Susan Yamamura

Susan Yamamura was born in the United States and incarcerated before the age of two with the rest of her family in Camp Harmony (Puyallup, WA) and in Camp Minidoka (Hunt, ID) under Executive Order 9066. A free account of her camp memories can be downloaded: Camp 1942–1945

“In spite of Executive Order 9066, as could happen only in America, my paternal grandparents, parents, husband, and I fulfilled our American dreams.”

A retired former computer programmer, computer systems and network administrator, widow of a University of Arizona Regents Professor, Hank Yamamura, and mother of a son, she is now a writer, clay artist, and watercolorist.

Updated March 2017

identity en

Jichan in America

The grandfather of my heart will always be my father’s father, Grandfather Araki (born a Kaneda but taking the Araki name as a yoshi), whom I called Jichan. He gave me the precious gift of unconditional love. I thought Jichan was his given name. In reality, it was a child’s version of ojisan, which means “old man” or “grandfather” in Japanese. Jichan’s true given name was Nisaku.

Grandfather asked me once why I called him Jichan. I told him all my friends’ names ended in chan and since he was my friend, I had added chan to ...

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food en

Nikkei Chronicles #6: Itadakimasu 2!: Another Taste of Nikkei Culture

Matsutake Sukiyaki

In Seattle, my family’s mushroom hunting season would begin with discussions around the big table in the large, windowed breakfast nook at home, where the family took all everyday meals. Around the dinner table, rumors about friends and acquaintances being recognized at various well-known matsutake sites in the Cascades, the Olympic Peninsula, and Shelton were thoroughly analyzed. One year, matsutake were found under huckleberry bushes, an inconceivable place! Every Japanese family had their own, secret matsutake hunting places, locations which were family treasures. We children were sworn to secrecy and sternly admonished not to utter the names of the ...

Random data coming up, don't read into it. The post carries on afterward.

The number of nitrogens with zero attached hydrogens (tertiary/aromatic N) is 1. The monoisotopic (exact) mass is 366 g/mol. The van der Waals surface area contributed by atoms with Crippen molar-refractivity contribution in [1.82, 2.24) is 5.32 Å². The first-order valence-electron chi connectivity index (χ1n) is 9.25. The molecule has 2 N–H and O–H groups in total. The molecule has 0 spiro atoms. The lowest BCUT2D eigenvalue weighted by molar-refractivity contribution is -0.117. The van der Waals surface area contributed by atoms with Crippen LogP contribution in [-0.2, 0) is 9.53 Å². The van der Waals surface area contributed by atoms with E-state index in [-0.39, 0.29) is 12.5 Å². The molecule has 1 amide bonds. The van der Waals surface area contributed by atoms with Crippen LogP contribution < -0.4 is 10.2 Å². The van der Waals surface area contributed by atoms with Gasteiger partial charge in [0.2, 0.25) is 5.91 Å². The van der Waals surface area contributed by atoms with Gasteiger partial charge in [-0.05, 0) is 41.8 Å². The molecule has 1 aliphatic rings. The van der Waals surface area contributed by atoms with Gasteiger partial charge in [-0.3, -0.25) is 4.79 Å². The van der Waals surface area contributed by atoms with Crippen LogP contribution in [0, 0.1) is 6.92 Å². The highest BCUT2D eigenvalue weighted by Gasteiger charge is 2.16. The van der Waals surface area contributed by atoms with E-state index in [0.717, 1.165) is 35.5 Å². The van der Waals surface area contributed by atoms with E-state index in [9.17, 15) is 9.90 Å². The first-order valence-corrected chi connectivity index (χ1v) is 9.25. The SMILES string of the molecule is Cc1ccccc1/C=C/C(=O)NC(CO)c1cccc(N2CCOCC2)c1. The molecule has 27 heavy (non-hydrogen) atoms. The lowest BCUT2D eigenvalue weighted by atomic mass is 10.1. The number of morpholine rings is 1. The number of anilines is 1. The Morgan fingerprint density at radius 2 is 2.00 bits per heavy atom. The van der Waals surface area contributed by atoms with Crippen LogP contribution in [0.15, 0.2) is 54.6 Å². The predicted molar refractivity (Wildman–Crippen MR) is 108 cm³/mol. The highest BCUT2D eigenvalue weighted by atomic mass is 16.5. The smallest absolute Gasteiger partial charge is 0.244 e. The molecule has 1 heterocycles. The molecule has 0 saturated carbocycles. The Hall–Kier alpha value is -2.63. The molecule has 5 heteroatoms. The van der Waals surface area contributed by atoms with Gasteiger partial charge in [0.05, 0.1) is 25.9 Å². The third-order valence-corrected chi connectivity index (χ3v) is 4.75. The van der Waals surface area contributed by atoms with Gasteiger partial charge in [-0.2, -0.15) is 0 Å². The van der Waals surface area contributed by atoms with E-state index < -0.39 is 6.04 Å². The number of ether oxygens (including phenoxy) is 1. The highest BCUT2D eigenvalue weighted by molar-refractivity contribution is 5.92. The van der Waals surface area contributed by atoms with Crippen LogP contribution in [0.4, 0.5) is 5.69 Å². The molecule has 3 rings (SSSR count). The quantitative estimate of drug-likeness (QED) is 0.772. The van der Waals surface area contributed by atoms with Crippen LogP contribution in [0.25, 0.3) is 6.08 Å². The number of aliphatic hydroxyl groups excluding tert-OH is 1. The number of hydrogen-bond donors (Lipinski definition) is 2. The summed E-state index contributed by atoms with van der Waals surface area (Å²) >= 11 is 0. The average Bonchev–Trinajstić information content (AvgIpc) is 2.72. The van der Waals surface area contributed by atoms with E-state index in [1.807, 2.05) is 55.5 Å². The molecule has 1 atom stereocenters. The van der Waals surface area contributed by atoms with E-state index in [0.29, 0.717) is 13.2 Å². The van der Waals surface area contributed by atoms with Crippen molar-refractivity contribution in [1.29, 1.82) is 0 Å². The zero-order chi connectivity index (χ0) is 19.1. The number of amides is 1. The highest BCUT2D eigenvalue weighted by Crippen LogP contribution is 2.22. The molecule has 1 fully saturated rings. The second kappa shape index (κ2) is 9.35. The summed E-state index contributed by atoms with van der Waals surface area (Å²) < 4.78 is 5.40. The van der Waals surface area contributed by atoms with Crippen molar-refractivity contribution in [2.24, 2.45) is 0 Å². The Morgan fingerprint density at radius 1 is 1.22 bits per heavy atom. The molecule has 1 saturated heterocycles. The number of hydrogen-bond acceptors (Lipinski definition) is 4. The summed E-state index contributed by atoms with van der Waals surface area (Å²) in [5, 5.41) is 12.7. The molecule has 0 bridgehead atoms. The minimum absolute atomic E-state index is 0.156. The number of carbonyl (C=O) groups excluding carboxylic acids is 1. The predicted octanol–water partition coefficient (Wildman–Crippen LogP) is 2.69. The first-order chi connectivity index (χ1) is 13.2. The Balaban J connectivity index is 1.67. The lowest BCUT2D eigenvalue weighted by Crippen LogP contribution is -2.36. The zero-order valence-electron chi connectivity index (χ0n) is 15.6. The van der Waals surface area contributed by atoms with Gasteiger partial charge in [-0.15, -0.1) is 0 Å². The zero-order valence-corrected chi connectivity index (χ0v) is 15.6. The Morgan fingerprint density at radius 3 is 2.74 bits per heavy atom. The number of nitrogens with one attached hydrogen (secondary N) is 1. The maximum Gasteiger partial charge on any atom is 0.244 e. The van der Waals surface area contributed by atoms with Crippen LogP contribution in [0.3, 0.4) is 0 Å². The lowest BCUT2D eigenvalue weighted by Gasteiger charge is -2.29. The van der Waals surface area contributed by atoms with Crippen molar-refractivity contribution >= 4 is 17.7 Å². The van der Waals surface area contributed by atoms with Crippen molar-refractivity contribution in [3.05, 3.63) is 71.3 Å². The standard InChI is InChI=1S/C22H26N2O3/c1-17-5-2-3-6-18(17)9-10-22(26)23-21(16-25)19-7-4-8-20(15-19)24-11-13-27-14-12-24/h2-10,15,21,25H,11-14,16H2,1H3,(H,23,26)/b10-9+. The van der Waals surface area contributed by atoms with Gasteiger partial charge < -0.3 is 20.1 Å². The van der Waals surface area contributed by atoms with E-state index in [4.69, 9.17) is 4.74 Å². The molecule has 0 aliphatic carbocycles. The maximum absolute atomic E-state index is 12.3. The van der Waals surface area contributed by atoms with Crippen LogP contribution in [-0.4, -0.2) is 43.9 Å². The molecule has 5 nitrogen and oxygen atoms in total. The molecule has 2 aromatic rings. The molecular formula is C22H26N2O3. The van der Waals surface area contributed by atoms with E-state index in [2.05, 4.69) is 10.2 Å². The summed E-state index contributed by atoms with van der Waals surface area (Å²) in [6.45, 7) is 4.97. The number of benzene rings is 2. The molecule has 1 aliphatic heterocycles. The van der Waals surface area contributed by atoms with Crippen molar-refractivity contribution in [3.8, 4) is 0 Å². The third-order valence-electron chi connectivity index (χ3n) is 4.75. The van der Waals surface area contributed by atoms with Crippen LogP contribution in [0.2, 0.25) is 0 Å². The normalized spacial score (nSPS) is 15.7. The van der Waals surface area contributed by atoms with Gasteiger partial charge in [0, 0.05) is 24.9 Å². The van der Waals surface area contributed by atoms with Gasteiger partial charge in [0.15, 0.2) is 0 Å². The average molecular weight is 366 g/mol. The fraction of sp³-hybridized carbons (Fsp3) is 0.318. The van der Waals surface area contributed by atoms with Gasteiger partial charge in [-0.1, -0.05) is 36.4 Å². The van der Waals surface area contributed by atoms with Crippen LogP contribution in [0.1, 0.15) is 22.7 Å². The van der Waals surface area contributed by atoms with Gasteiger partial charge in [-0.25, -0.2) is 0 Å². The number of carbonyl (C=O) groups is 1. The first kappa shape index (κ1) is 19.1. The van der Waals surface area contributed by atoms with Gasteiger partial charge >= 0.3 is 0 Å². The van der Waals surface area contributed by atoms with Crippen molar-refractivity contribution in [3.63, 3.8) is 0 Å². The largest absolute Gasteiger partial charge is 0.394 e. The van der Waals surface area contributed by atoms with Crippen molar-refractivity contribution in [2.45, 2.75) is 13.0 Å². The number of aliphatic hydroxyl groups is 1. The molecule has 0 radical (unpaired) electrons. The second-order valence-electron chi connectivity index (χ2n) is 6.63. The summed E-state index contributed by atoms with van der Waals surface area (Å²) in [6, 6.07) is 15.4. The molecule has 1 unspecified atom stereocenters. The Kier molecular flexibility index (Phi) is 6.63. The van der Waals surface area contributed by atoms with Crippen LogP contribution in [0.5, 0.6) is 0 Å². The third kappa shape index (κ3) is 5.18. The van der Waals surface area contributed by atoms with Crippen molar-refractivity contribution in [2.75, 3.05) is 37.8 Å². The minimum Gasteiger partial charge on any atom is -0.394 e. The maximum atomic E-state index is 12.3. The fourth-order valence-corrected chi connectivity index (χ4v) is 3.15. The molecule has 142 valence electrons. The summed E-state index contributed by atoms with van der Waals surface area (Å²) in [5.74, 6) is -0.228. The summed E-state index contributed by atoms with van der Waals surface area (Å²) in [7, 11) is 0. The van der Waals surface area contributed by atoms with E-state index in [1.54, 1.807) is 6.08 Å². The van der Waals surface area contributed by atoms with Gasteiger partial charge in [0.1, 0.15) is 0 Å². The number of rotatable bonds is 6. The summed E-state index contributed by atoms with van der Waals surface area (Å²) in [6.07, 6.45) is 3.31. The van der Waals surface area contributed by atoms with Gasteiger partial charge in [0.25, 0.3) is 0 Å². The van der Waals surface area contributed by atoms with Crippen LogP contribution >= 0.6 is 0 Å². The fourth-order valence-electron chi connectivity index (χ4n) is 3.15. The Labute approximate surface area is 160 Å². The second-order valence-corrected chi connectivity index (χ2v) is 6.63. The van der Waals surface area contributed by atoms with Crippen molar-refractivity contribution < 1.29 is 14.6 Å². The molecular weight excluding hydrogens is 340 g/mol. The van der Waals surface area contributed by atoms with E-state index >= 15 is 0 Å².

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culture en

Cherry Blossom Petals

An elegant few, pale pink blossoms on the slender limbs of a delicate February Fuji Cherry tree, displayed themselves in the midst of a light winter snow. To Naomi, looking down on the scene from her second floor bedroom window, the blossoms looked magical—large, pink snowflakes amid the falling, smaller, white ones. The tree looked very much like the beautiful, delicate hazel tree in Elenore Abbot’s illustration for “Cinderella” in Grimm’s Fairy Tales. In this version of “Cinderella,” rather than a fairy godmother, the magical tree, upon a certain incantation, showers Cinderella with a gorgeous ball gown ...

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war en

Minoru Tamesa: The Quiet Man Who Came to Dinner - Part 3

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In writing this remembrance of Minoru Tamesa, one more memory of Min’s father, Uhachi Tamesa, comes to mind. My Jichan (grandfather) Nisaku Araki was a friend of Uhachi’s. On one of Uhachi’s visits to our house, I remember hearing raised voices from the kitchen, almost as if Uhachi and Jichan were having an argument. Such raised voices were unexpected and different from the usual low murmurings of polite conversation, so I peeked into the kitchen alcove, where they were seated around the table. Their voices were raised but both had smiles on their rather ...

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war en

Minoru Tamesa: The Quiet Man Who Came to Dinner - Part 2

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Last year, I googled “Minoru Tamesa.” I can’t remember why. I was startled to find a picture of him as a young man, looking a bit like a “tough guy,” nothing like the quiet, prematurely aged, sensitive, almost fragile-looking man who came to dinner. Believing there might be few still alive who knew the middle-aged Min, I decided to share my memories of the man on Discover Nikkei’s Facebook page, hoping that others with more memories of him would come forward. Eventually, Ken Izutsu responded to my post with the following comment, edited slightly for ...

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